B&W Film Reviewgreenspun.com : LUSENET : B&W Photo - Film & Processing : One Thread
After 40 years of shooting color slides and prints, and noticing that all of the photographs that I admire are B&W, it finally dawned on me "Give it a try!!" I would like to know if there is a web site or a page that will help me understand the different films available, what is prefered for different situations, and lead me to some decisions of what to use.
-- Richard Venneman (email@example.com), July 04, 1999
I don't know of any such web page. But, basically, almost any film will give you good results if you use it properly. My favorites nowadays are the Ilford films, especially Pan-F and Delta 100 and 400, developed in PMK--but I have gotten exquisite results from many different films and developers. Some people like the Kodak T-Max films, but I find them (a) problematical to develop, (b) difficult to fix and (c) highly prone to scratching (when developing sheets in a tray). If in doubt, good old Kodak Tri-X is a great film, tried and true, very malleable, durable, and easy to work with. My advice would be to stick with one film (or series of films), one developer and one paper. (I presume you plan on processing and printing yourself, which, in my opinion, is really the only way to get good results with black & white.)
-- Peter Hughes (firstname.lastname@example.org), July 05, 1999.
I too favor Delta 100 and Pan F+, but I also get great results with T- Max 400. I recently tried Delta 3200, rating it at 800 and developing in PMK--it enables me to hand-hold my medium format camera.
-- Ed Buffaloe (email@example.com), July 05, 1999.
Have you played with the Ilford or Kodak T400CN? They take C-41 processing and are very nice. The "grain" is very fine and you can control contrast in exposure. Check it out.
-- David Palermo (firstname.lastname@example.org), July 05, 1999.
I am not aware of any web site, but I could recommend two books. One is the classic
"The Negative" by Ansel Adams
It will not teach you a lot about the different current films, but it will help you to understand how b&w films react in general, and how you can influence the results.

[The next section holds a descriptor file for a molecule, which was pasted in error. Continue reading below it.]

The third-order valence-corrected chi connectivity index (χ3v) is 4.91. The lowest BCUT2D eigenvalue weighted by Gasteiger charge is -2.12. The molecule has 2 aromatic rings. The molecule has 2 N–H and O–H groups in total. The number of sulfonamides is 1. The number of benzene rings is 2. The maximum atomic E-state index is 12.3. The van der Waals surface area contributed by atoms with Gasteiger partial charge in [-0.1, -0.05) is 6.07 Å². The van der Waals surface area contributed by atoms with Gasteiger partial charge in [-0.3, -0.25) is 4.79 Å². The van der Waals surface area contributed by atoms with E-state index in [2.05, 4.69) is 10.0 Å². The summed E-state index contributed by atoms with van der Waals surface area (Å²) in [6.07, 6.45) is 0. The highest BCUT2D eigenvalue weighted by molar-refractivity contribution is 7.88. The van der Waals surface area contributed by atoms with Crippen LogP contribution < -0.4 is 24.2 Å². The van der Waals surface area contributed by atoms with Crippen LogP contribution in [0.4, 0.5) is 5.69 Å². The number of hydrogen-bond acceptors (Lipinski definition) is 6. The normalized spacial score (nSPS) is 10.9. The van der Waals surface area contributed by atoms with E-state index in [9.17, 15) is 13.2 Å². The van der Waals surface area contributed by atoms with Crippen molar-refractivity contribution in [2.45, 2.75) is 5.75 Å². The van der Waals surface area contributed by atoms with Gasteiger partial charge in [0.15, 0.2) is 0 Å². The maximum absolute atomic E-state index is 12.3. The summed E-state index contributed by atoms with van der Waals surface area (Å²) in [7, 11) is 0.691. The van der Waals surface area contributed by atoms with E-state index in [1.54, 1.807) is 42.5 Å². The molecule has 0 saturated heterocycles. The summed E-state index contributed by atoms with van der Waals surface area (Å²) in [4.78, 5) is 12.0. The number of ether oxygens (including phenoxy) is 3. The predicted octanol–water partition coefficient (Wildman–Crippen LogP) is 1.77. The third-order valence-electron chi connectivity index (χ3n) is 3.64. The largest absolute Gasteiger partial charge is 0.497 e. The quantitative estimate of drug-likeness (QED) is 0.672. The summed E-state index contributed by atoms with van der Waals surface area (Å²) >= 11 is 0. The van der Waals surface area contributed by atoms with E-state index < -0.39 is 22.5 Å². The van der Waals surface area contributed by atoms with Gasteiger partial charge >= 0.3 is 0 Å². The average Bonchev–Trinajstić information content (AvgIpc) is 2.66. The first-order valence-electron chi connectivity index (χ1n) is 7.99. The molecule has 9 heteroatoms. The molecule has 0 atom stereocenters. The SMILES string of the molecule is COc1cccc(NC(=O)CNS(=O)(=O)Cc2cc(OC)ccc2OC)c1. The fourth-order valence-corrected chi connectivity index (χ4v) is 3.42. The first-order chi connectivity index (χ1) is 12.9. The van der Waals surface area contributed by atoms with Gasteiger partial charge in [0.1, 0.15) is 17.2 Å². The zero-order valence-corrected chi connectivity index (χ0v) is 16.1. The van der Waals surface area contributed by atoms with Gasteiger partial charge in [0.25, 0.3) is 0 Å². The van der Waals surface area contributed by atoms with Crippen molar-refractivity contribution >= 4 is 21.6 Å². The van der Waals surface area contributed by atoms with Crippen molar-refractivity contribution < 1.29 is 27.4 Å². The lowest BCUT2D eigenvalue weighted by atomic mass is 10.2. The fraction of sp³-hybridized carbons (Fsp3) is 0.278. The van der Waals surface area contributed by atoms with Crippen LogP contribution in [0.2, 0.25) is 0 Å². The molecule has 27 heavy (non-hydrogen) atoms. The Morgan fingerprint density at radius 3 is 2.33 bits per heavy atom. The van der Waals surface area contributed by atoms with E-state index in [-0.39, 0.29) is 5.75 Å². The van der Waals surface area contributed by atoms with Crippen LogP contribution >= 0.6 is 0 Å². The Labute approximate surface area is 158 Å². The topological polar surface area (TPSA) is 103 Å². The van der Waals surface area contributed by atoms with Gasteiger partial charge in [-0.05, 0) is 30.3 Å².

"Perfect Exposure" by Roger Hicks and Frances Schultz
is a nice and comprehensive book on exposure in colour and b&w, and it will teach you a lot of useful stuff, not only about different films. This book is quite recent (1999), so it also deals with chromogenic and high-chem films.
There is also a book on b&w photography by the same authors, and one purely on the choice of films. I haven't read these (yet), but if they are written in a style similar to that of the one on exposure, they will be nice to read and informative.
For starters, make a decision if you wish to develop films yourself right from the start. It is easy to do, but you will have to get some more equipment. If you wish to try b&w shooting w/o developing yourself, stick with the chromogenic films, such as T-max 400 CN and Ilford XP2, because they can be developed with good results by the store at the corner. (The process is the same as for most colour films.) Also, these films are quite forgiving as far as over- and under-exposure are concerned.
If you come from colour photography, remember that the b&w image contains less information. Some colours, though appearing quite different to the eye, will appear as nearly identical tones in the b&w image. This means that some objects which appear clearly differentiated when you look at a subject, may not contrast with the background at all in a b&w image. To get an impression of what the b&w image looks like, it helps to use a Kodak Wratten #90 filter to look at a subject before shooting it. (See "The Negative".)
-- Thomas Wollstein (email@example.com), July 06, 1999.
How do you control contrast with Kodak T400CN or Ilford XP2 in exposure? I want to try these films but do not see how to conrol contrast except by changing paper grade...
-- Gert Raskin (firstname.lastname@example.org), July 08, 1999.
What's wrong with changing paper grade? Unless I'm in a studio I end up needing different contrasts anyway for the various images on a roll.
-- Tim Brown (email@example.com), July 08, 1999.